Trump ran on the promise to 'lock her up,' regarding Hillary's activities with her insecure email server and subsequent activities in destroying evidence that might've paved the way for her landing on her head in prison. No one could say for sure, since upwards of 30,000 emails were destroyed by the Clinton camp -- in a feverish ploy to evade investigation.
Rep. Chaffetz, along with Trey Gowdy, have been leading the way in Congress in pursuit of the truth, regarding the Clinton email scandal. Many on the left have lobbied for Trump to 'let go' of the Hillary investigation in order to 'heal the country' after a bitter and tumultuous campaign. However, nothing has been graceful about Hillary since her loss and it shouldn't surprise anyone if Trump, along with incoming AG Sessions, decided to pursue a case against her with energetic fervor -- draining the swamp of those implicated in the biggest political corruption cabal since Tammany Hall circa mid 19th century.
Source: Washington Examiner
"This was never a political targeting in the beginning and just because there was a political election doesn't mean it goes away," House Oversight and Government Reform Chairman Jason Chaffetz, R-Utah, told reporters Monday. "There were a lot of other characters that were involved in this that we have to look at."
"This was potentially one of the largest breaches of security in the history of the State Department," he said. "It cannot and should never be repeated again. How is it that so much information was able to migrate out into the world? These are still open questions that we need to finish up so that they don't happen again."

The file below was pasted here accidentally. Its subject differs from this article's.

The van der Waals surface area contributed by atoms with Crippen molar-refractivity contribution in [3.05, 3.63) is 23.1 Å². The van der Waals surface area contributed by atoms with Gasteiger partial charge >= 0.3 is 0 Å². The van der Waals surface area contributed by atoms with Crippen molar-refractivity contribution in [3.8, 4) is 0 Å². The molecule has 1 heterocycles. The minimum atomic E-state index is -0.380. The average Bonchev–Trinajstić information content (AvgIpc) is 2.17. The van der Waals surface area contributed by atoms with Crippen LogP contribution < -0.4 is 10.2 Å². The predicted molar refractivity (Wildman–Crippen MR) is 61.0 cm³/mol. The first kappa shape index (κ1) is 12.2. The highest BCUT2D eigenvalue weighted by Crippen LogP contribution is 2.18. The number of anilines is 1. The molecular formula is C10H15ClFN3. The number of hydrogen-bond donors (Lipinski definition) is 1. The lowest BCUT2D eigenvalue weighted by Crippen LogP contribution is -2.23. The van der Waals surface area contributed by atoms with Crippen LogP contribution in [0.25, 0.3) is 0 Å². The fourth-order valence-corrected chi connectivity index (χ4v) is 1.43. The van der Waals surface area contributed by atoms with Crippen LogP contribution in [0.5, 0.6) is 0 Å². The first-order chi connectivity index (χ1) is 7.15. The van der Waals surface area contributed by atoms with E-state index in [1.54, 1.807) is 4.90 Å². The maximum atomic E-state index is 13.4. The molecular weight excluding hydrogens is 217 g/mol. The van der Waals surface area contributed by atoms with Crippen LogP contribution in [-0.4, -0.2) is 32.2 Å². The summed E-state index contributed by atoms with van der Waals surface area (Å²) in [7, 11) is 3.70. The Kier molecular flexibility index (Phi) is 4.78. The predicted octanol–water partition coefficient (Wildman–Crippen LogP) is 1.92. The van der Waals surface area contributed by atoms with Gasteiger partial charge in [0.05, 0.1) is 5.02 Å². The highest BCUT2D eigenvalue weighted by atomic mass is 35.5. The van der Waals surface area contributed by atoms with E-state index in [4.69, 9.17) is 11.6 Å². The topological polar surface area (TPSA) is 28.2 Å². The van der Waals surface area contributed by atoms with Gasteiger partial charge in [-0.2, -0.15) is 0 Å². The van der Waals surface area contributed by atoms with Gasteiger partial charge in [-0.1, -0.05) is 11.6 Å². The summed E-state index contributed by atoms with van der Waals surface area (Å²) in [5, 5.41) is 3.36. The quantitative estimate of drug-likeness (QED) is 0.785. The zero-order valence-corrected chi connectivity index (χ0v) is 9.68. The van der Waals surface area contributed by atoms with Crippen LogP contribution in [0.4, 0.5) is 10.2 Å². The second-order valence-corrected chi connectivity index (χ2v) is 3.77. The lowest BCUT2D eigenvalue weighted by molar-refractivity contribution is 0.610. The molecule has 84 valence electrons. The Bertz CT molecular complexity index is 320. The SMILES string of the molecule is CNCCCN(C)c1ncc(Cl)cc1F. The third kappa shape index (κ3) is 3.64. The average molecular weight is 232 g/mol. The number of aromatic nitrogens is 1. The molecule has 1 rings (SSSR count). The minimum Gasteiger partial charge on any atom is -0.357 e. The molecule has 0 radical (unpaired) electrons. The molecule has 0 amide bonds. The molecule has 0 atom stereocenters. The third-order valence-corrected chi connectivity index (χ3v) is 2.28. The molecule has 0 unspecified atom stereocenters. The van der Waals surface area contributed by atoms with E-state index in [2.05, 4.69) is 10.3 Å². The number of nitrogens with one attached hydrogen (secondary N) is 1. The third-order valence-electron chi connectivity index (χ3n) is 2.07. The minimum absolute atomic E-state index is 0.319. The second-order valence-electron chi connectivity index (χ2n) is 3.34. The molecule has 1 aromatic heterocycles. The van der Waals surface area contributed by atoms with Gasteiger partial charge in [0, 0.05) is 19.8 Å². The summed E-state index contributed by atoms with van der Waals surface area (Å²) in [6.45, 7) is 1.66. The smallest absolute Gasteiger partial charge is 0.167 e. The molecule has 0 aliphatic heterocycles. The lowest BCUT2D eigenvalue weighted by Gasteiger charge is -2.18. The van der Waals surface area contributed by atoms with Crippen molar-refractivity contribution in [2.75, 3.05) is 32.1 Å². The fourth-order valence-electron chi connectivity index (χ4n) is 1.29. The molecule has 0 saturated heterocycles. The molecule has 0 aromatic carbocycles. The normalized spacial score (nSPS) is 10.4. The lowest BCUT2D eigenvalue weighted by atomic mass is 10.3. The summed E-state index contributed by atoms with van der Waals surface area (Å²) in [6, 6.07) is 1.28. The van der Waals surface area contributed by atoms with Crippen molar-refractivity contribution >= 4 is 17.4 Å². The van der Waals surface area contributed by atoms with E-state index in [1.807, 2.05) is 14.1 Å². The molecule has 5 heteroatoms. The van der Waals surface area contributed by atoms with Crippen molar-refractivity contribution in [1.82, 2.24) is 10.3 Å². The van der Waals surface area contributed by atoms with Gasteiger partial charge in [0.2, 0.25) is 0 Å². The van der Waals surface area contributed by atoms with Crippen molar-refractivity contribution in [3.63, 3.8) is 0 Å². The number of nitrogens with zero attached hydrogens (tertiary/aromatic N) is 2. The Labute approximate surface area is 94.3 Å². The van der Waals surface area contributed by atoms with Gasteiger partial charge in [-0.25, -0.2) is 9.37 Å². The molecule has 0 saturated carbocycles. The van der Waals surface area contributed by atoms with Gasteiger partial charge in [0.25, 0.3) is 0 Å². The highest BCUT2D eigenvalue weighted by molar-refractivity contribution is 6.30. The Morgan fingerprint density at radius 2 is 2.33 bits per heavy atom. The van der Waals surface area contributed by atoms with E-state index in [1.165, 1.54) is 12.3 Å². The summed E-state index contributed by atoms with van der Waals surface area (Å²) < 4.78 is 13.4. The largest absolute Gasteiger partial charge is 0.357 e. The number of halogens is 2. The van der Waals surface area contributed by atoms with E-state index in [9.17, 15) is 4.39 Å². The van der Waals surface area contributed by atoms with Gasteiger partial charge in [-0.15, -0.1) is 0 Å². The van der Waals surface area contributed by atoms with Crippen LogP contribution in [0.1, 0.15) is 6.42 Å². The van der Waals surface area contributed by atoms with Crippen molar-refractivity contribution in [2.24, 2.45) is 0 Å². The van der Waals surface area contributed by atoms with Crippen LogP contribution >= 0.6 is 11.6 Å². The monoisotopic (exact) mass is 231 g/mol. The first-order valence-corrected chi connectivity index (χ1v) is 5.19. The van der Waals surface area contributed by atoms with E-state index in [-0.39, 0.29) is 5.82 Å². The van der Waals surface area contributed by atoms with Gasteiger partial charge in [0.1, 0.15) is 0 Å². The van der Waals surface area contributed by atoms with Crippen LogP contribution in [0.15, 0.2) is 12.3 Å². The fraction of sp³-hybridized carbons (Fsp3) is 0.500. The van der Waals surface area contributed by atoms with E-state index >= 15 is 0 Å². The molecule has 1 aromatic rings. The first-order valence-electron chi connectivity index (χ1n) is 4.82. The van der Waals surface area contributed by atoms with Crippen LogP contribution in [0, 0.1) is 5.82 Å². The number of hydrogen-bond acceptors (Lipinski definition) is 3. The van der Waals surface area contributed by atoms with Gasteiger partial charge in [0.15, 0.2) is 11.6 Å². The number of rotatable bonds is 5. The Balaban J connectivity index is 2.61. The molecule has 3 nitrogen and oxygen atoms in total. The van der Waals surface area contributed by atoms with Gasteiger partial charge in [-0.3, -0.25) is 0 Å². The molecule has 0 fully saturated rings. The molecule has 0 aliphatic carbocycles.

Chaffetz wants to review the security clearances of Clinton aides who helped manage the "extremely careless" email process described by FBI Director James Comey. Chaffetz said he is inclined to hold Bryan Pagliano, a key Clinton IT aide, in contempt of Congress for flouting subpoenas last year. "You can't just get a subpoena from Congress to testify and not show up," he said.
The Utah Republican wants to target more senior officials, such as State Department Under Secretary for Management Patrick Kennedy, in light of FBI suggestions that he tried to set up a "quid pro quo" with the FBI to suppress revelations that Clinton's email server held classified information.
FBI leadership could also be a live target of the review, as Republicans are troubled that Va. Gov Terry McAuliffe, a longtime ally of the Clintons, made campaign donations to the wife of Andrew McCabe, the agency's second-in-command. "I'm very concerned about the straight-up conflict of interest that Mr. McCabe had," Chaffetz said. "That's something we'll continue to spend resources on."